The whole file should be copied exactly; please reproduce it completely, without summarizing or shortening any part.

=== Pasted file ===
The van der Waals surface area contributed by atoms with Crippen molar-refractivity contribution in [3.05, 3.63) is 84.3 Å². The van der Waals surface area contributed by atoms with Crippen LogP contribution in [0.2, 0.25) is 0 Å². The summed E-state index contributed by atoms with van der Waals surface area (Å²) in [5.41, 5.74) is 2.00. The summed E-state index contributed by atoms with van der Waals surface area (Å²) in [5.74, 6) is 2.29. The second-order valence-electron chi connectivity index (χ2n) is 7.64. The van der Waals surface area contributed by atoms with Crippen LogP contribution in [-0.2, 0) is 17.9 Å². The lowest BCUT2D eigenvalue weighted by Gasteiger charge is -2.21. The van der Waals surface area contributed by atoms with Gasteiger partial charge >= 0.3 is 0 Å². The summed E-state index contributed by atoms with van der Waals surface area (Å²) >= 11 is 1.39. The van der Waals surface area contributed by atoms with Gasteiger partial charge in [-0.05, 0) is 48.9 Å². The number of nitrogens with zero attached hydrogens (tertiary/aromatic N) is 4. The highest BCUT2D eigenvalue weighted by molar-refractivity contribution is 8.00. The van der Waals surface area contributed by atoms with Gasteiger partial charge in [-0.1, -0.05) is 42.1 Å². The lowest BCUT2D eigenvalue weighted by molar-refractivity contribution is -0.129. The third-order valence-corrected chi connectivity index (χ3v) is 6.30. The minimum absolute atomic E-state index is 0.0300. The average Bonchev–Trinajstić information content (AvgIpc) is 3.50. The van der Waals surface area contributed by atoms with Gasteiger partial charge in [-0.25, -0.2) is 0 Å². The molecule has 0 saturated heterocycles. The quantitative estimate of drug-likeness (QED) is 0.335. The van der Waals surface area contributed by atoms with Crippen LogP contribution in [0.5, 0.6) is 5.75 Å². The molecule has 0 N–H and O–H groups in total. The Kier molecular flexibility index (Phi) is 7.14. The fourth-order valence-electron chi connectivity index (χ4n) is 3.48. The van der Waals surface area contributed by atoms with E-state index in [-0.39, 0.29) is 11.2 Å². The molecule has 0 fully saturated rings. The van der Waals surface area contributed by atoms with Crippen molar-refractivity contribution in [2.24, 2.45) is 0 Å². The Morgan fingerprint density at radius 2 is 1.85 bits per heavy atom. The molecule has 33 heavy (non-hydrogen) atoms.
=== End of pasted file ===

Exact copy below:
The van der Waals surface area contributed by atoms with Crippen molar-refractivity contribution in [3.05, 3.63) is 84.3 Å². The van der Waals surface area contributed by atoms with Crippen LogP contribution in [0.2, 0.25) is 0 Å². The summed E-state index contributed by atoms with van der Waals surface area (Å²) in [5.41, 5.74) is 2.00. The summed E-state index contributed by atoms with van der Waals surface area (Å²) in [5.74, 6) is 2.29. The second-order valence-electron chi connectivity index (χ2n) is 7.64. The van der Waals surface area contributed by atoms with Crippen LogP contribution in [-0.2, 0) is 17.9 Å². The lowest BCUT2D eigenvalue weighted by Gasteiger charge is -2.21. The van der Waals surface area contributed by atoms with Gasteiger partial charge >= 0.3 is 0 Å². The summed E-state index contributed by atoms with van der Waals surface area (Å²) >= 11 is 1.39. The van der Waals surface area contributed by atoms with Gasteiger partial charge in [-0.05, 0) is 48.9 Å². The number of nitrogens with zero attached hydrogens (tertiary/aromatic N) is 4. The highest BCUT2D eigenvalue weighted by molar-refractivity contribution is 8.00. The van der Waals surface area contributed by atoms with Gasteiger partial charge in [-0.1, -0.05) is 42.1 Å². The lowest BCUT2D eigenvalue weighted by molar-refractivity contribution is -0.129. The third-order valence-corrected chi connectivity index (χ3v) is 6.30. The minimum absolute atomic E-state index is 0.0300. The average Bonchev–Trinajstić information content (AvgIpc) is 3.50. The van der Waals surface area contributed by atoms with Gasteiger partial charge in [-0.25, -0.2) is 0 Å². The molecule has 0 saturated heterocycles. The quantitative estimate of drug-likeness (QED) is 0.335. The van der Waals surface area contributed by atoms with Crippen LogP contribution in [0.5, 0.6) is 5.75 Å². The molecule has 0 N–H and O–H groups in total. The Kier molecular flexibility index (Phi) is 7.14. The fourth-order valence-electron chi connectivity index (χ4n) is 3.48. The van der Waals surface area contributed by atoms with E-state index in [-0.39, 0.29) is 11.2 Å². The molecule has 0 fully saturated rings. The van der Waals surface area contributed by atoms with Crippen molar-refractivity contribution in [2.24, 2.45) is 0 Å². The Morgan fingerprint density at radius 2 is 1.85 bits per heavy atom. The molecule has 33 heavy (non-hydrogen) atoms.